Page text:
Hepatitis can be difficult to diagnose because it can be asymptomatic or symptoms may be non-specific.

  • Non-specific or absent symptoms (90% of cases):
    • pain in right hypochondrium – fever
    • nausea and vomiting – arthralgia
    • urticaria
  • Specific symptom (≤ 10% of cases)4:
    • icterus (jaundice)
  • Severe form: fulminant hepatitis
    • clinical signs: hepatic encephalopathy
    • biological signs: prothrombin level (< 50%) ; transaminase level not correlated with the severity of fulminant hepatitis

When a patient is suspected to have hepatitis knowing their background often helps clinicians orient their diagnosis.1,2 People at higher risk include:

  • HIV-infected individuals are at higher risk of both hepatitis B and C. An estimated ¼ of HIV-infected people in the US are also HCV-infected2
  • Men who have sex with men2
  • Injection drug-users2
  • People in healthcare facilities and correctional facilities2
  • Healthcare workers2
  • Most people from low-resource countries will contract hepatitis A in childhood1,2
  • Asians and Pacific Islanders are at higher risk of hepatitis B2

Because the different types of hepatitis cause similar symptoms during the acute phase, serological tests are important to determine the type of virus and when it was contracted. Once the serology results have been obtained (and possibly a liver biopsy performed to evaluate severity),appropriate treatment and management measures can be implemented.

Viral Hepatitis: Quick Guide to Serologic Markers



Serologic markers

Acute hepatitis A

Anti-HAV IgM
HBsAg / Anti-HBc IgM /Anti-HBc Total /HBeAg/Anti-HBe
HDV IgM, Ag Delta

Chronic hepatitis B

HBsAg / Anti-HBc, then HBe Ag / Anti-HBe

Prenatal HBV screening B

HBsAg: if HBsAg + :

• Mother: monitored for HBe Ag / Anti-HBe and

• Newborn: quantitative anti-HBs after vaccination

At-risk groups B

• if – → vaccinate
• if + → quantitative HBsAg / Anti-HBs

HBV vaccination B

Pre-vaccination: Quantitative Anti-HBs Total

• if – → vaccinate

• if + → quantitative HBsAg / Anti-HBc Total Post-vaccination: quantitative anti-HBs Total

HAV vaccination A

Patient > 30 years: Total anti-HAV

• if – → vaccinate

Prevention / Treatment


The incidence of viral hepatitis is not distributed equally around the world. This is mainly due to lack of access to prevention measures in low-resource populations and countries. For this reason, the WHO global policy for the prevention and control of viral hepatitis aims to tailor responses to the specific national or regional context3. In general, this falls into alignment with essential global health strategies. For hepatitis, the most important prevention strategies are universal access to childhood vaccination for hepatitis B; improved hygiene and practices in and out of the healthcare setting; and screening.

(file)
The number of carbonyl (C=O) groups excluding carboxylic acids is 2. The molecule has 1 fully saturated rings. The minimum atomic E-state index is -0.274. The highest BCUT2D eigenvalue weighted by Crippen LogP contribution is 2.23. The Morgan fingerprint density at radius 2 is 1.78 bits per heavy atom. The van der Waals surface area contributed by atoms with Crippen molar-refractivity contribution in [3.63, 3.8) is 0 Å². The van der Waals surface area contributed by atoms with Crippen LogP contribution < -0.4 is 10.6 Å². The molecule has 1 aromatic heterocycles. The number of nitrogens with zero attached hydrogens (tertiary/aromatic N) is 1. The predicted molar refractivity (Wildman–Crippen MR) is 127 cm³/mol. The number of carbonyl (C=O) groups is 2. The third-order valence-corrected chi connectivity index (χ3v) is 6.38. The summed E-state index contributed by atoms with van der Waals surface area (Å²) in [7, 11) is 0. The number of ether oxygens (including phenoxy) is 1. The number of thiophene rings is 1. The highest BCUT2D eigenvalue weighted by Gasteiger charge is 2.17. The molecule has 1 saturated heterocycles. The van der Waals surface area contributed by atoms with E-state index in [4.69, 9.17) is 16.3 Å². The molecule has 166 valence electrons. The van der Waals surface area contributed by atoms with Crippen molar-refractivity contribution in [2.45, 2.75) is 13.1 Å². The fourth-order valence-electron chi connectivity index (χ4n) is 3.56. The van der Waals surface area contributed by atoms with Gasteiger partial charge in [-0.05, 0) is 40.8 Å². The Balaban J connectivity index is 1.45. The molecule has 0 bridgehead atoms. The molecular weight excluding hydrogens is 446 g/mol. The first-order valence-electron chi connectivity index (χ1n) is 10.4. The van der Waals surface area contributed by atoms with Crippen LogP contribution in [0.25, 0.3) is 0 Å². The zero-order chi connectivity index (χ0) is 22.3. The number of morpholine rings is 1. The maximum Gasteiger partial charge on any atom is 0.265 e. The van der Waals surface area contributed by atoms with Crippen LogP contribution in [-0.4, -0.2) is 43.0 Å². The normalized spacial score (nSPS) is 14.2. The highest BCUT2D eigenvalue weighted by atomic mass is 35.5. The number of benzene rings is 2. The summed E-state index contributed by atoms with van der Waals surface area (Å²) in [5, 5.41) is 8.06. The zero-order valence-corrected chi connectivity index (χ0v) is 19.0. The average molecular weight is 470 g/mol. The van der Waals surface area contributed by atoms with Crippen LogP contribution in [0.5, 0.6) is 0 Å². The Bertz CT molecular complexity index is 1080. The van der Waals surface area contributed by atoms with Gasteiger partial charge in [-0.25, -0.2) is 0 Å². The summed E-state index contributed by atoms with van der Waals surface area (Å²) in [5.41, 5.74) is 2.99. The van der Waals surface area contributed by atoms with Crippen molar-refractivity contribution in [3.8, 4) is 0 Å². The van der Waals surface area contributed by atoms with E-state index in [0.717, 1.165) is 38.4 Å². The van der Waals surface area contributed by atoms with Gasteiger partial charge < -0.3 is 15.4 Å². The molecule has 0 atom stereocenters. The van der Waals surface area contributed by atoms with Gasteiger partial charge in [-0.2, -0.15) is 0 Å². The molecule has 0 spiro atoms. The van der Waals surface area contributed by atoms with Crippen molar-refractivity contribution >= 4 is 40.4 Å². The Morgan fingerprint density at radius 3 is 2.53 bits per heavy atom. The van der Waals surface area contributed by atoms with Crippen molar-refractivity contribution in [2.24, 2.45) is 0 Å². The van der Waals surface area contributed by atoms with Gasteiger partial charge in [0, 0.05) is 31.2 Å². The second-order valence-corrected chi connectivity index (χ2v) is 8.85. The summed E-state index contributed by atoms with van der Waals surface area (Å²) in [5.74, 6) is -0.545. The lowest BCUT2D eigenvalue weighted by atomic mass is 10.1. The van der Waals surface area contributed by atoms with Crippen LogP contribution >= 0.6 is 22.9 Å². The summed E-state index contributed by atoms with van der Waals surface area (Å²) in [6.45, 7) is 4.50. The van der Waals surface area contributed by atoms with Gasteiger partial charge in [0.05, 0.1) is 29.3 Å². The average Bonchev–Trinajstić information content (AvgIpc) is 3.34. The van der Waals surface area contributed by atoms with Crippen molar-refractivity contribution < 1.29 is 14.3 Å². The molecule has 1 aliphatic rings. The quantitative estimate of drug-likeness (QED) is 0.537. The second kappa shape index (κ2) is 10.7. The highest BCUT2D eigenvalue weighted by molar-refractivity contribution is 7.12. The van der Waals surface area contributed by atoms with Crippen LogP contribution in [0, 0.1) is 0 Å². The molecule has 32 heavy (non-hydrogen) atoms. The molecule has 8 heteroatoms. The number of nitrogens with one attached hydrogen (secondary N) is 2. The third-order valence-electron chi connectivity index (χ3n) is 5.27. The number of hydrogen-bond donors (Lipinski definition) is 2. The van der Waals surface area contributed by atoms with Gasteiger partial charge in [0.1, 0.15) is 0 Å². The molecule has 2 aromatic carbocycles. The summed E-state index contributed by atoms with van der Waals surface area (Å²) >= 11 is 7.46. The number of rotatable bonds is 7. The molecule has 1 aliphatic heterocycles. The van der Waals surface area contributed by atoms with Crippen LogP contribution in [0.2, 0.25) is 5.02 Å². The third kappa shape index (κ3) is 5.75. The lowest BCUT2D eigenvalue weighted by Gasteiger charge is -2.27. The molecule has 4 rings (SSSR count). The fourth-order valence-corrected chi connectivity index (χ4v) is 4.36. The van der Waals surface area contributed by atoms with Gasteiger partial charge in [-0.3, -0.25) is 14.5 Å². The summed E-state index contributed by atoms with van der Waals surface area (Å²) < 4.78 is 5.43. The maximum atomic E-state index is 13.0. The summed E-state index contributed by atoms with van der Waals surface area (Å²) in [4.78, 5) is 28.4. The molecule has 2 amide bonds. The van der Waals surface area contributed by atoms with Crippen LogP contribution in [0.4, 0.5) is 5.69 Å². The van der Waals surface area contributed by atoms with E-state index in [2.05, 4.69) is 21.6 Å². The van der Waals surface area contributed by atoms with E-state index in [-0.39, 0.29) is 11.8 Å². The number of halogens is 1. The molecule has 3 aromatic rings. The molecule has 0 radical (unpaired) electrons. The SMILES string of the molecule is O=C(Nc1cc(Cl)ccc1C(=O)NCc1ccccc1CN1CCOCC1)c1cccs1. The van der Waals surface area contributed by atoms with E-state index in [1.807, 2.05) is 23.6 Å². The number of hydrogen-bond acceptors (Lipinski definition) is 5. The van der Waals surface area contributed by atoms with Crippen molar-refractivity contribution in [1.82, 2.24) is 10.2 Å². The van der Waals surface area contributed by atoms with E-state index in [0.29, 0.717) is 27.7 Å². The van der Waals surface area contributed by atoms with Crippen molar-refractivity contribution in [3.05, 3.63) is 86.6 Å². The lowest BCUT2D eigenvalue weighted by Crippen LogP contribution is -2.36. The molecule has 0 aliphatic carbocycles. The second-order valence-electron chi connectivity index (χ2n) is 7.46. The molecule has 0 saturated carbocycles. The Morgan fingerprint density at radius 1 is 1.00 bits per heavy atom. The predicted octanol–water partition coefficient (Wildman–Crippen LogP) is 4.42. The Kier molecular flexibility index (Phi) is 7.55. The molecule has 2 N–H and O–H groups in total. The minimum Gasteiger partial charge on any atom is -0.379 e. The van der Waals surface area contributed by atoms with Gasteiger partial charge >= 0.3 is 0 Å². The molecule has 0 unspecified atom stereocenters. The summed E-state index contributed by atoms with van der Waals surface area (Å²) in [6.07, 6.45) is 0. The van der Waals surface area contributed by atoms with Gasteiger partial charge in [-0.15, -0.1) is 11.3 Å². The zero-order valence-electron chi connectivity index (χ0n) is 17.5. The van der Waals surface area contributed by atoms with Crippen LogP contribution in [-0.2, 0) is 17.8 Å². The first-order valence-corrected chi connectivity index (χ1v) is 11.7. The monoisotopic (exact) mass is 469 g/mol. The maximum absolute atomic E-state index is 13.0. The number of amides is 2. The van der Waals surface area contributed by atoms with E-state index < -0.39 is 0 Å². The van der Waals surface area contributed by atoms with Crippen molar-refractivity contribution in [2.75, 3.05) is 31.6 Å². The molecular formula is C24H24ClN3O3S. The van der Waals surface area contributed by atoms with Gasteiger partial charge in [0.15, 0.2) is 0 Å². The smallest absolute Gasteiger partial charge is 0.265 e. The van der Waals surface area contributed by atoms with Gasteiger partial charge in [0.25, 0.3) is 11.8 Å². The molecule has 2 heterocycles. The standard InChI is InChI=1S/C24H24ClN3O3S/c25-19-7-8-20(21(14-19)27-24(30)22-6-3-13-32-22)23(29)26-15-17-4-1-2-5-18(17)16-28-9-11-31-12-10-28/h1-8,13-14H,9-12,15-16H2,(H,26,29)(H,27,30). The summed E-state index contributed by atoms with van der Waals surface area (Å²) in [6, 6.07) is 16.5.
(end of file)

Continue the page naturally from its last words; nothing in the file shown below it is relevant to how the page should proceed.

Vaccination: Effective vaccines are available for hepatitis A and B2,3. The vaccine for HBV also protects against HDV, since HDV only affects populations already infected with HBV.

  • Universal vaccination in childhood is showing very good results in containing the number ofHBV infections.
  • Vaccination is helping to reduce mother-to-child transmissions (principal transmission for HBV)
  • Awareness and vaccination programs are also part of reducing the spread among adults, in particular at-risk groups. Vaccination is compulsory for some at-risk groups in some countries

Hygiene: Proper hygiene is an important prevention method for all types of viral hepatitis. This includes:

  • Clean drinking water and hygienic food handling
  • Proper hand washing
  • Safer sex
  • Injection drug users: not sharing needles and needle exchange programs
  • Health-care settings: fundamental infection control measures; aseptic techniques; no reuse of needles and syringes; safe injection practices

Screening: Screening of people in at-risk populations and of blood products is helping to reduce the spread of hepatitis2,3.


Treatment for the various types of hepatitis varies greatly, as does treatment of acute versus chronic illness.

Hepatitis A
Usually resolves on its own. Treatment of symptoms includes rest and elimination of alcohol.

Hepatitis B
Acute HBV infection is not usually treated in immunocompetent adults, as it should resolve naturally.

Current treatments for chronic HBV5:

  • Pegylated Interferon alpha (Peg-IFN)
  • Nucleotides analogues (NAs):
    • First line: Entecavir (ETV), Tenofovir( TDF)
    • Second line: Adefovir, Telbivudine, Lamivudine
  • Liver transplant can be considered for decompensated cirrhosis
  • Therapeutic monitoring recommended during, at the end of treatment, and at a period after end of treatment

Hepatitis C
No specific treatment for acute HCV.

Reference treatment for chronic HCV6:

  • Genotype 1 (60% patients) Pegylated-interferon-α + ribavirin + Direct Antiviral Agent (Boceprévir or Telaprévir)
  • Other genotypes: Peg IFN + ribavirin